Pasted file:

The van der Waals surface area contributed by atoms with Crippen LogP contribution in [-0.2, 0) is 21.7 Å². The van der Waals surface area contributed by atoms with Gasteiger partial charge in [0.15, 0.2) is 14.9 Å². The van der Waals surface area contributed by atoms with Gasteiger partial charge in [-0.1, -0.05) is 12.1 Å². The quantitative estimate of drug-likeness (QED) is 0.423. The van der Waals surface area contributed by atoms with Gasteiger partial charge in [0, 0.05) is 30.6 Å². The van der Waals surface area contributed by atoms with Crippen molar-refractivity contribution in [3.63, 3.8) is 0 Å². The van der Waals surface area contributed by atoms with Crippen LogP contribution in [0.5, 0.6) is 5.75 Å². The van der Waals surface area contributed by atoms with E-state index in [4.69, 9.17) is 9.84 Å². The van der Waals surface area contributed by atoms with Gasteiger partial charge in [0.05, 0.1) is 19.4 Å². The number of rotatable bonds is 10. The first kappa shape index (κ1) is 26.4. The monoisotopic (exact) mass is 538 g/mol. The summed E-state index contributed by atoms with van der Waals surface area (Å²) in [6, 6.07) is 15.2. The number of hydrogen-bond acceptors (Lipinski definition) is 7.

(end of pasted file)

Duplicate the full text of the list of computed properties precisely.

The van der Waals surface area contributed by atoms with Crippen LogP contribution in [-0.2, 0) is 21.7 Å². The van der Waals surface area contributed by atoms with Gasteiger partial charge in [0.15, 0.2) is 14.9 Å². The van der Waals surface area contributed by atoms with Gasteiger partial charge in [-0.1, -0.05) is 12.1 Å². The quantitative estimate of drug-likeness (QED) is 0.423. The van der Waals surface area contributed by atoms with Gasteiger partial charge in [0, 0.05) is 30.6 Å². The van der Waals surface area contributed by atoms with Crippen molar-refractivity contribution in [3.63, 3.8) is 0 Å². The van der Waals surface area contributed by atoms with Crippen LogP contribution in [0.5, 0.6) is 5.75 Å². The van der Waals surface area contributed by atoms with E-state index in [4.69, 9.17) is 9.84 Å². The van der Waals surface area contributed by atoms with Gasteiger partial charge in [0.05, 0.1) is 19.4 Å². The number of rotatable bonds is 10. The first kappa shape index (κ1) is 26.4. The monoisotopic (exact) mass is 538 g/mol. The summed E-state index contributed by atoms with van der Waals surface area (Å²) in [6, 6.07) is 15.2. The number of hydrogen-bond acceptors (Lipinski definition) is 7.